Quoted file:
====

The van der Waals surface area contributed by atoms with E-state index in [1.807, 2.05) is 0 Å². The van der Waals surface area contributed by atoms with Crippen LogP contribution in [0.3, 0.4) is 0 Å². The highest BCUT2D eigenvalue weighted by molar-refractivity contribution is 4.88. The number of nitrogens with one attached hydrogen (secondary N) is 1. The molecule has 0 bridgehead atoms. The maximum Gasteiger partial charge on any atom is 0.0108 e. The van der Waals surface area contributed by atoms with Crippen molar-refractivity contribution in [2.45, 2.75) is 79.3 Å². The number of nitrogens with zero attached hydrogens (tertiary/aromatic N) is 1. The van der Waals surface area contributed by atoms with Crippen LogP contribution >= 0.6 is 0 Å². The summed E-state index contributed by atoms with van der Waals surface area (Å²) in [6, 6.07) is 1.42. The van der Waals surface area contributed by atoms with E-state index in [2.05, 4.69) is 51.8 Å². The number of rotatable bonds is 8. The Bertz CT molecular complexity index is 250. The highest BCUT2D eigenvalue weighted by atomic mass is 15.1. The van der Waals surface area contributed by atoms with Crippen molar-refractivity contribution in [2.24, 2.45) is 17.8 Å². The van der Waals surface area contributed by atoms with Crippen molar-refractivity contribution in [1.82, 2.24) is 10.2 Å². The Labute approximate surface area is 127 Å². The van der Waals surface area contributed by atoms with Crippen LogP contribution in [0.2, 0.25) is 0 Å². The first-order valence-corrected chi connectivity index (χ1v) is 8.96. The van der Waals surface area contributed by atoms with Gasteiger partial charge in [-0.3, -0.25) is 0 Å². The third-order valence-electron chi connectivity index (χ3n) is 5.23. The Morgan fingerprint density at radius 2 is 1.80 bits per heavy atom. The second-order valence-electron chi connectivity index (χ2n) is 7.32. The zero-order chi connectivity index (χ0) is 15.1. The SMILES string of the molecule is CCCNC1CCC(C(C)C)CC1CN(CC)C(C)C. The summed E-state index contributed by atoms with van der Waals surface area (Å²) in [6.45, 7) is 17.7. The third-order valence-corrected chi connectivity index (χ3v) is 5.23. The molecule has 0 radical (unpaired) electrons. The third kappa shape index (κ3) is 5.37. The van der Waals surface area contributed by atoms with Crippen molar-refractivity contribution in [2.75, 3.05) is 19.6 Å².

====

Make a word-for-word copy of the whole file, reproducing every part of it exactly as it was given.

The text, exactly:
The van der Waals surface area contributed by atoms with E-state index in [1.807, 2.05) is 0 Å². The van der Waals surface area contributed by atoms with Crippen LogP contribution in [0.3, 0.4) is 0 Å². The highest BCUT2D eigenvalue weighted by molar-refractivity contribution is 4.88. The number of nitrogens with one attached hydrogen (secondary N) is 1. The molecule has 0 bridgehead atoms. The maximum Gasteiger partial charge on any atom is 0.0108 e. The van der Waals surface area contributed by atoms with Crippen molar-refractivity contribution in [2.45, 2.75) is 79.3 Å². The number of nitrogens with zero attached hydrogens (tertiary/aromatic N) is 1. The van der Waals surface area contributed by atoms with Crippen LogP contribution >= 0.6 is 0 Å². The summed E-state index contributed by atoms with van der Waals surface area (Å²) in [6, 6.07) is 1.42. The van der Waals surface area contributed by atoms with E-state index in [2.05, 4.69) is 51.8 Å². The number of rotatable bonds is 8. The Bertz CT molecular complexity index is 250. The highest BCUT2D eigenvalue weighted by atomic mass is 15.1. The van der Waals surface area contributed by atoms with Crippen molar-refractivity contribution in [2.24, 2.45) is 17.8 Å². The van der Waals surface area contributed by atoms with Crippen molar-refractivity contribution in [1.82, 2.24) is 10.2 Å². The Labute approximate surface area is 127 Å². The van der Waals surface area contributed by atoms with Crippen LogP contribution in [0.2, 0.25) is 0 Å². The first-order valence-corrected chi connectivity index (χ1v) is 8.96. The van der Waals surface area contributed by atoms with Gasteiger partial charge in [-0.3, -0.25) is 0 Å². The third-order valence-electron chi connectivity index (χ3n) is 5.23. The Morgan fingerprint density at radius 2 is 1.80 bits per heavy atom. The second-order valence-electron chi connectivity index (χ2n) is 7.32. The zero-order chi connectivity index (χ0) is 15.1. The SMILES string of the molecule is CCCNC1CCC(C(C)C)CC1CN(CC)C(C)C. The summed E-state index contributed by atoms with van der Waals surface area (Å²) in [6.45, 7) is 17.7. The third-order valence-corrected chi connectivity index (χ3v) is 5.23. The molecule has 0 radical (unpaired) electrons. The third kappa shape index (κ3) is 5.37. The van der Waals surface area contributed by atoms with Crippen molar-refractivity contribution in [2.75, 3.05) is 19.6 Å².